The challenges of accelerating sea level rise and aging shoreline infrastructure are creating a once-in-a-century opportunity to redesign the Bay shore. Originally constructed with little regard for the Bay, the future shoreline can more successfully integrate the natural and built environments to make a healthier shore for both the Bay and local communities. New shoreline design approaches must incorporate the complex ecological and physical processes of our urbanized estuary while anticipating the future challenges of climate change and extreme weather.

SFEI's new Landscape Resilience Framework outlines attributes of ecological resilience (News)

SFEI's Resilient Landscapes Program has developed a Landscape Resilience Framework, with the goal of facilitating the integration of resilience science into environmental management, urban design, conservation planning, and ecological restoration. The framework proposes seven key landscape attributes that contribute to ecological resilience, providing details and examples on each.

Investigating the future of sediment in the San Francisco Bay (News)

SFEI scientists are currently working with regional partners and science advisors to assess the future sediment supply to the Bay and how that compares to the sediment needed for baylands to survive sea-level rise. Currently, baylands (tidal marshes and mudflats) are receiving enough sediment to keep pace with sea-level rise. However, sea-level rise is expected to accelerate in the coming decades, which could cause baylands to drown unless they get more sediment.

Resilient Silicon Valley (Project)

Drawing on resilience science, regional data, and local expertise, we will develop the vision and tools that will allow stakeholders in the region ensure that local actions contribute toward the creation of a high-functioning and resilient Silicon Valley ecosystem.

Getting the Word Out about the Baylands Goals (News)

Letitia Grenier continues to work with partners around the region to get the word out about the new ideas in the Baylands Goals Science Update 2015. Getting the public and the sea level rise adaptation community on board with the many benefits of restoring and maintaining the Baylands is a priority in the wake of the release of the Baylands Goals Science Update in late 2015. With the Restoration Authority ballot initiative to be presented to voters this summer, there is great demand to hear about the value of tidal wetlands and importance of a healthy shore.

The Delta as Changing Landscapes - Presentation by Letitia Grenier (News)

The Delta Science Program, CDFW Watershed Restoration Grants Branch, and the Surface Water Ambient Monitoring Program will jointly host a Delta Science Brown Bag seminar on October 25th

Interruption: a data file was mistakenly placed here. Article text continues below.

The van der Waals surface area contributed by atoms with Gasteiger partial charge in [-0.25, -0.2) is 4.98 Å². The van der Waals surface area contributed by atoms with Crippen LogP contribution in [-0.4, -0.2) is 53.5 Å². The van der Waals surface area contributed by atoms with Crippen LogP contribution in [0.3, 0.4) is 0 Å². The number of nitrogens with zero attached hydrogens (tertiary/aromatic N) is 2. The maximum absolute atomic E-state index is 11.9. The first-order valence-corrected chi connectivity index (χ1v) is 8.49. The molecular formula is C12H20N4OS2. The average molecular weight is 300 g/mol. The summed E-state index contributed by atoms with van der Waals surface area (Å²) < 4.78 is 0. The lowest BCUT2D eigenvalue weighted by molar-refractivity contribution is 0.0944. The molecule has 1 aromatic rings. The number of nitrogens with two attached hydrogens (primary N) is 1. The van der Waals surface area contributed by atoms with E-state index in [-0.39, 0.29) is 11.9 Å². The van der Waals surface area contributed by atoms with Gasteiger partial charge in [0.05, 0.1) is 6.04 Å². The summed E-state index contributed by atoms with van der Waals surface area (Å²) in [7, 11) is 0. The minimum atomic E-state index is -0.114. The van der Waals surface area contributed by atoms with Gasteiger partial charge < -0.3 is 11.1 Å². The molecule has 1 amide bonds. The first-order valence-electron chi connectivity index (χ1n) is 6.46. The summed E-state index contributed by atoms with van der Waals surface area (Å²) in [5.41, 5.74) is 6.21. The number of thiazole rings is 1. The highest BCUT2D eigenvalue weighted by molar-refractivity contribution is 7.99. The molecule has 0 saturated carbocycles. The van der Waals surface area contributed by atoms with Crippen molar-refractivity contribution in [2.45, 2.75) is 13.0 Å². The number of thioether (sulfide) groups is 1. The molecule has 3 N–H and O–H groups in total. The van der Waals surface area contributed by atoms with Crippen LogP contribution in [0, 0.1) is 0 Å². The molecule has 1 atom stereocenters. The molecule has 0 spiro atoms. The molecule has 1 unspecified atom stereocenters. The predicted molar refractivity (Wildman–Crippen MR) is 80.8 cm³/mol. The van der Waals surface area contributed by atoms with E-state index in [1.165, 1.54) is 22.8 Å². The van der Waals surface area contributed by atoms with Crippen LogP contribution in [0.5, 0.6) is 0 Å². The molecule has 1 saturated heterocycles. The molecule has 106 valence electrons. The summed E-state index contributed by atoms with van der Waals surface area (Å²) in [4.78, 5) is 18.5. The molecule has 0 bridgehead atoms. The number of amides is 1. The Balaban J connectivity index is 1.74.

Baylands Ecosystem Habitat Goals Project (Project)

SFEI's Letitia Grenier served as lead scientist of the Baylands Ecosystem Habitat Goals Project, which yielded a report called The Baylands and Climate Change: What We Can Do. The report is an update to the 1999 Baylands Ecosystem Habitat Goals, which for the first time set comprehensive restoration goals for the San Francisco Bay estuary. Produced by a collaborative of 21 management agencies working with a multi-disciplinary team of over 100 scientists, it synthesizes the latest science—particularly advances in the understanding of climate change and sediment supply—and incorporates projected changes through 2100 to generate new recommendations for achieving and sustaining healthy baylands ecosystems.

Understanding Change in Primary Production at a Landscape Scale in the Delta (Project)

Constraints on primary production and the relative importance of different production sources to the food web remain major uncertainties in the Delta ecosystem. Newly available spatial data developed as part of the Delta Historical Ecology and Delta Landscapes projects make it possible to explore the effects of landscape configuration and hydrodynamics on primary production in a way that was not previously possible. Proposed order-of-magnitude calculations estimating primary production can ‘bookend’ the potential magnitude of production in the Delta, and inform what is possible in terms of restoration and management options.

South Baylands Mercury Project (SBMP) (Project)

We have developed biosentinel species indicators for wetlands to help the SBMP management team make decisions relative to mercury risk about where and how to restore salt ponds to wetlands. 2008 was the third and last year of a project to characterize and monitor bio-available mercury and its uptake into local food webs of the South Bay managed ponds and intertidal habitats, focusing initially on Pond A8 and Alviso Slough. Results indicated that this approach can be used to guide management decisions about wetlands restoration locations.

Petaluma Valley Historical Hydrology and Ecology Study (Project)

This project reconstructs the historical hydrology and ecology of the Petaluma River watershed prior to major Euro-American modification. It demonstrates the efficacy of historical hydrology and ecology in identifying and prioritizing multi-benefit restoration opportunities.

Delta Salmon Rearing (Project)

The objective of this project is to summarize existing research and knowledge around suitable rearing habitat for Chinook salmon in the Sacramento-San Joaquin Delta; identify areas of suitability for rearing salmon using a combined suitability analysis of four mapped habitat parameters; and to provide recommendations for types of restoration needed to improve or restore rearing habitat, as well as to identify where in the Delta these restoration efforts could be prioritized.